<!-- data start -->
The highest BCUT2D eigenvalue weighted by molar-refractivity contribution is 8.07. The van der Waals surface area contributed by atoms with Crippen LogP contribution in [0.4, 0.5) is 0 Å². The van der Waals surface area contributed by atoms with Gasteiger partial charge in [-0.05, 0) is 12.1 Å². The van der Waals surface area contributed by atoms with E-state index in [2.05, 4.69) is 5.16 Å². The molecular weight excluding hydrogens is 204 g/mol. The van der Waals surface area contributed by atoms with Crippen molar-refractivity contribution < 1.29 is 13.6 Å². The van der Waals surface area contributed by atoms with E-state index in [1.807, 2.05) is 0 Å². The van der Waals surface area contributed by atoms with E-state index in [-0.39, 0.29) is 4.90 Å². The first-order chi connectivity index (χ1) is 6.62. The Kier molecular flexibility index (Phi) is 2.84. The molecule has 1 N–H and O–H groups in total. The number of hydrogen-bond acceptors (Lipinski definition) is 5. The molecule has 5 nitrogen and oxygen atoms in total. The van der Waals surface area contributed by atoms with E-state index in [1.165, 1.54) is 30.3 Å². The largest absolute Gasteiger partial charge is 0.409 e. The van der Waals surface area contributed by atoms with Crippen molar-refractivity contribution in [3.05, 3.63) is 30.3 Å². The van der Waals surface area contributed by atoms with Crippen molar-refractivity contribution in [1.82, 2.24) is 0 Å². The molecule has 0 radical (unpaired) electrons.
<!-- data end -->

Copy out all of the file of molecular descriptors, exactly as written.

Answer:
The highest BCUT2D eigenvalue weighted by molar-refractivity contribution is 8.07. The van der Waals surface area contributed by atoms with Crippen LogP contribution in [0.4, 0.5) is 0 Å². The van der Waals surface area contributed by atoms with Gasteiger partial charge in [-0.05, 0) is 12.1 Å². The van der Waals surface area contributed by atoms with E-state index in [2.05, 4.69) is 5.16 Å². The molecular weight excluding hydrogens is 204 g/mol. The van der Waals surface area contributed by atoms with Crippen molar-refractivity contribution < 1.29 is 13.6 Å². The van der Waals surface area contributed by atoms with E-state index in [1.807, 2.05) is 0 Å². The van der Waals surface area contributed by atoms with E-state index in [-0.39, 0.29) is 4.90 Å². The first-order chi connectivity index (χ1) is 6.62. The Kier molecular flexibility index (Phi) is 2.84. The molecule has 1 N–H and O–H groups in total. The number of hydrogen-bond acceptors (Lipinski definition) is 5. The molecule has 5 nitrogen and oxygen atoms in total. The van der Waals surface area contributed by atoms with E-state index in [1.165, 1.54) is 30.3 Å². The largest absolute Gasteiger partial charge is 0.409 e. The van der Waals surface area contributed by atoms with Crippen molar-refractivity contribution in [3.05, 3.63) is 30.3 Å². The van der Waals surface area contributed by atoms with Crippen molar-refractivity contribution in [1.82, 2.24) is 0 Å². The molecule has 0 radical (unpaired) electrons.